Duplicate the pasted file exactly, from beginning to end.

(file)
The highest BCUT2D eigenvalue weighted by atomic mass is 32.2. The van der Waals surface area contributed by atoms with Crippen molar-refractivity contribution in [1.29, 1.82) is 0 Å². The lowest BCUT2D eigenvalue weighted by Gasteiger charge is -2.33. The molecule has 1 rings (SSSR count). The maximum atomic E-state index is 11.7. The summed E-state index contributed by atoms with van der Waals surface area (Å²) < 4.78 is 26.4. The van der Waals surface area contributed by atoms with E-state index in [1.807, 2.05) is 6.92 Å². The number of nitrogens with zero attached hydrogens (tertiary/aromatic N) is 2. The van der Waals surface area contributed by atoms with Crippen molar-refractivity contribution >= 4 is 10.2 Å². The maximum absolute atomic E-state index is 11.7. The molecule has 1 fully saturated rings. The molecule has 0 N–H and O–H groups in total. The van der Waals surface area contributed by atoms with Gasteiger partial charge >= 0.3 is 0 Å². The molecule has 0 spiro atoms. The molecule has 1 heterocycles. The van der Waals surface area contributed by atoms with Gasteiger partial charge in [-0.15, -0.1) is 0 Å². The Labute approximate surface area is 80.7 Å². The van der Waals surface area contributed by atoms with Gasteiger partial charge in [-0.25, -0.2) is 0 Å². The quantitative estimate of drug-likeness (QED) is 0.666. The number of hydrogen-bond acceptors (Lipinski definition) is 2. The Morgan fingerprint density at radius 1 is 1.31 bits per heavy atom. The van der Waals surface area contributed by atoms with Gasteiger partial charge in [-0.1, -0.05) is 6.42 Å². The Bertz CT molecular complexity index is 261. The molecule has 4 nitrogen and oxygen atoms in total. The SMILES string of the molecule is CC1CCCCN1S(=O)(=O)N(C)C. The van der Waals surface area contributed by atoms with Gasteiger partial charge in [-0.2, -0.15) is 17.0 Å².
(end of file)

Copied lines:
The highest BCUT2D eigenvalue weighted by atomic mass is 32.2. The van der Waals surface area contributed by atoms with Crippen molar-refractivity contribution in [1.29, 1.82) is 0 Å². The lowest BCUT2D eigenvalue weighted by Gasteiger charge is -2.33. The molecule has 1 rings (SSSR count). The maximum atomic E-state index is 11.7. The summed E-state index contributed by atoms with van der Waals surface area (Å²) < 4.78 is 26.4. The van der Waals surface area contributed by atoms with E-state index in [1.807, 2.05) is 6.92 Å². The number of nitrogens with zero attached hydrogens (tertiary/aromatic N) is 2. The van der Waals surface area contributed by atoms with Crippen molar-refractivity contribution >= 4 is 10.2 Å². The maximum absolute atomic E-state index is 11.7. The molecule has 1 fully saturated rings. The molecule has 0 N–H and O–H groups in total. The van der Waals surface area contributed by atoms with Gasteiger partial charge >= 0.3 is 0 Å². The molecule has 0 spiro atoms. The molecule has 1 heterocycles. The van der Waals surface area contributed by atoms with Gasteiger partial charge in [-0.15, -0.1) is 0 Å². The Labute approximate surface area is 80.7 Å². The van der Waals surface area contributed by atoms with Gasteiger partial charge in [-0.25, -0.2) is 0 Å². The quantitative estimate of drug-likeness (QED) is 0.666. The number of hydrogen-bond acceptors (Lipinski definition) is 2. The Morgan fingerprint density at radius 1 is 1.31 bits per heavy atom. The van der Waals surface area contributed by atoms with Gasteiger partial charge in [-0.1, -0.05) is 6.42 Å². The Bertz CT molecular complexity index is 261. The molecule has 4 nitrogen and oxygen atoms in total. The SMILES string of the molecule is CC1CCCCN1S(=O)(=O)N(C)C. The van der Waals surface area contributed by atoms with Gasteiger partial charge in [-0.2, -0.15) is 17.0 Å².